In rat models, pain thresholds change with the duration of nicotine exposure. They increase after 1 to 3 weeks of exposure, but decrease after ≥ 6 weeks of exposure [12]. In a rat model of neuropathic pain induced by sciatic nerve ligation, chronic nicotine exposure caused greater mechanical hyperalgesia than control treatment [16]. Moreover, rats chronically exposed to nicotine exhibited decreased pain thresholds and hyperalgesia following nicotine withdrawal [17, 18], suggesting the involvement of α7-type nAChRs (α7-nAChRs) [19]. Increased pain perception associated with nicotine withdrawal may involve changes in peripheral and central nervous system reactions (sensitization), endogenous opioid release, and hypothalamic–pituitary–adrenal (HPA) axis regulation [11].

Tobacco smoking has limited acute short-term analgesic effects. In special circumstances, nicotine may be administered as an analgesic in nonsmokers. However, analgesic effects of tobacco smoking are limited and short-term. Generally, individuals chronically exposed to tobacco smoke are strongly affected by the interplay between nicotine-induced temporary analgesic effects and increased pain sensitivity due to nicotine withdrawal [10, 14]. Complex smoking and pain relationships may develop as a result of interactions involving the following factors: (i) alteration in pain processing due to chronic nicotine exposure; (ii) interaction with opioids and other analgesics; (iii) structural damage to skeletal and other systems, resulting for instance in osteoporosis, spinal degenerative disease, delayed bone, and wound healing; (iv) development or worsening of depression and other psychiatric symptoms, and (v) poor socioeconomic conditions [11]. As a result of these and other factors, pain sensitivity increases after long-term nicotine exposure.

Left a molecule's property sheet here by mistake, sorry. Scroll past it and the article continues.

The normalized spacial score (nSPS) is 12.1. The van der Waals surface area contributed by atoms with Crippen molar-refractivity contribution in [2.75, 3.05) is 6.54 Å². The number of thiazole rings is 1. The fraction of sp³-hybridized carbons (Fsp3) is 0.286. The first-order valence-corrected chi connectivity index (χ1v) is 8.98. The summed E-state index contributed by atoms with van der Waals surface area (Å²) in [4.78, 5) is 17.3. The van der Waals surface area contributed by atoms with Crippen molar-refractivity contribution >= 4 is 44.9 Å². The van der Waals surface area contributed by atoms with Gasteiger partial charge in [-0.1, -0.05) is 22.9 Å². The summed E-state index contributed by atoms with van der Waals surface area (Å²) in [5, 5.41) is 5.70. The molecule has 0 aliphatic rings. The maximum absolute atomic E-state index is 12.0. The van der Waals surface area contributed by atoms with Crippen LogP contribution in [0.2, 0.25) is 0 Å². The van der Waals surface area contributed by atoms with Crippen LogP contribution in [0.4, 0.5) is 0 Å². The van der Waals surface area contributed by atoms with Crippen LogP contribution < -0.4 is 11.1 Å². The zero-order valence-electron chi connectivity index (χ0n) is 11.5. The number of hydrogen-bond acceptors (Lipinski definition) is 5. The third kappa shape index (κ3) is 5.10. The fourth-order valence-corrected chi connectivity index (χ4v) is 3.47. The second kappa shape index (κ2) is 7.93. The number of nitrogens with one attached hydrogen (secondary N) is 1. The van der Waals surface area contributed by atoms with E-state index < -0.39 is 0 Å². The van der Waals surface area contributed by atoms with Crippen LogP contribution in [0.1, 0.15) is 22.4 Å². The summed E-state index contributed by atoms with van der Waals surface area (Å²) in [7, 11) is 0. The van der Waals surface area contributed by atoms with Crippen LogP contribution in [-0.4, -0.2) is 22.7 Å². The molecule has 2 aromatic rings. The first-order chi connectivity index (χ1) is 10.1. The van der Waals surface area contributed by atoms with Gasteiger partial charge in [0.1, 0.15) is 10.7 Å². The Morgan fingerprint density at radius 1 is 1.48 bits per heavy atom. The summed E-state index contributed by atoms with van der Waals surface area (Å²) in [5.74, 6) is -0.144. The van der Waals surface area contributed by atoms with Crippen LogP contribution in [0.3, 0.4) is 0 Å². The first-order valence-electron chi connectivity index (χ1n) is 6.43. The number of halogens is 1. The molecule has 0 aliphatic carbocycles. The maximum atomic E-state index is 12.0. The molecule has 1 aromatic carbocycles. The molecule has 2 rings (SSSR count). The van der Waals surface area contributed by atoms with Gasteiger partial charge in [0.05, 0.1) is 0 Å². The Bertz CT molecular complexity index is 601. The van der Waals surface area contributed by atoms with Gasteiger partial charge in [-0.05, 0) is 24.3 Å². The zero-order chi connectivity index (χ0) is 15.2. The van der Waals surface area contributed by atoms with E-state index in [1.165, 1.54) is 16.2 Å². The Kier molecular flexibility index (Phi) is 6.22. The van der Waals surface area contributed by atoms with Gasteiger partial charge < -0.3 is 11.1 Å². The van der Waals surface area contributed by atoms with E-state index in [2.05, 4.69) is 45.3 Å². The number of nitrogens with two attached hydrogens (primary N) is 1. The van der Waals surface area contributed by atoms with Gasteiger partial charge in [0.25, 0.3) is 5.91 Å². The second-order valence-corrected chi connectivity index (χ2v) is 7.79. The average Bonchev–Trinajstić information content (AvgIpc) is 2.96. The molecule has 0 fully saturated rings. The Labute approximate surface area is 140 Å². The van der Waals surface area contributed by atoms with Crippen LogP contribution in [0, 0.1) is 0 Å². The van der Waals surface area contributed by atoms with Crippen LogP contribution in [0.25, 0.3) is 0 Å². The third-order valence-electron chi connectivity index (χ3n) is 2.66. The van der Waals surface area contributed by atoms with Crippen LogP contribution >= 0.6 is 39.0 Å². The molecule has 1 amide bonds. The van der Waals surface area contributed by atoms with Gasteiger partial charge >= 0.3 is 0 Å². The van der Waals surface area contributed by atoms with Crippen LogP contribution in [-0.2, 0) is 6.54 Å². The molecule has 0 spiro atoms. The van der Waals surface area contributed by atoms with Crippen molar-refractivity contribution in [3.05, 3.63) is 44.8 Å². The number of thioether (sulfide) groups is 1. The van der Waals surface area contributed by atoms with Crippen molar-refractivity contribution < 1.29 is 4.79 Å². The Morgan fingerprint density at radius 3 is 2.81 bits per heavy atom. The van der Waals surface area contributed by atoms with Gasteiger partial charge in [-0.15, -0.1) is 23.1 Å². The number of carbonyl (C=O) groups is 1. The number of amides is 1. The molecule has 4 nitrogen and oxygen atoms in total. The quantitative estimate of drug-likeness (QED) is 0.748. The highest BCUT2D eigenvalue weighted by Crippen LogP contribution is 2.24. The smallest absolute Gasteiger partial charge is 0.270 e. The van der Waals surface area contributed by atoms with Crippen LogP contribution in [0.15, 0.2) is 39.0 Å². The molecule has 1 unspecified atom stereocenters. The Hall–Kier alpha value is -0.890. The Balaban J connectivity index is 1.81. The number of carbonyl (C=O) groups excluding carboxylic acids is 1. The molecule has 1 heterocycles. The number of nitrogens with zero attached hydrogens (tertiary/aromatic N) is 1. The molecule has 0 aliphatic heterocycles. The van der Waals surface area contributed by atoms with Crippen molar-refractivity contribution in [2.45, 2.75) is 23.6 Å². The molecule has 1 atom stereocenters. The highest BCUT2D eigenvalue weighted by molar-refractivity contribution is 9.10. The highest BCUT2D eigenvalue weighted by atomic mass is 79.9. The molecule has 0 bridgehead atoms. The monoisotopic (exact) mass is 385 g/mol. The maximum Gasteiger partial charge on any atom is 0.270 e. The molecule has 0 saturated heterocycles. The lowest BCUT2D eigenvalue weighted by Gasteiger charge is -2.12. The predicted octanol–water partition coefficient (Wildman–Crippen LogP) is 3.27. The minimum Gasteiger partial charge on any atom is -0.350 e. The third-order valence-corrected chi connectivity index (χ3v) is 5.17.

In Sect. 4, we discuss various tobacco-related problems in detail.

Clinical questions

Effects of smoking on pain (pathology)

Does smoking affect pain sensation?

 < Summary Statements > 

  • Smoking and nicotine administration provide acute analgesic effects.

  • Pain threshold and tolerance levels differ between smokers and nonsmokers.

  • Nicotine withdrawal increases pain in smokers.

 < Commentary > 

Receptors of nicotine, the key component of tobacco smoke, are widely distributed in the central and peripheral nervous systems, and are involved in the physiology of arousal, sleep, anxiety, cognition, and pain. Nicotine activation of nAChRs gives rise to acute analgesic effects in animal models and humans [11]. In humans undergoing experimental pain induction, nicotine or tobacco administration conferred acute analgesic effects of small-to-moderate magnitude [10]. A meta-analysis of studies on intranasal or transdermal nicotine for the treatment of postoperative pain showed a reduction in postoperative pain at 24 h compared with placebo, but the effects were relatively small [20].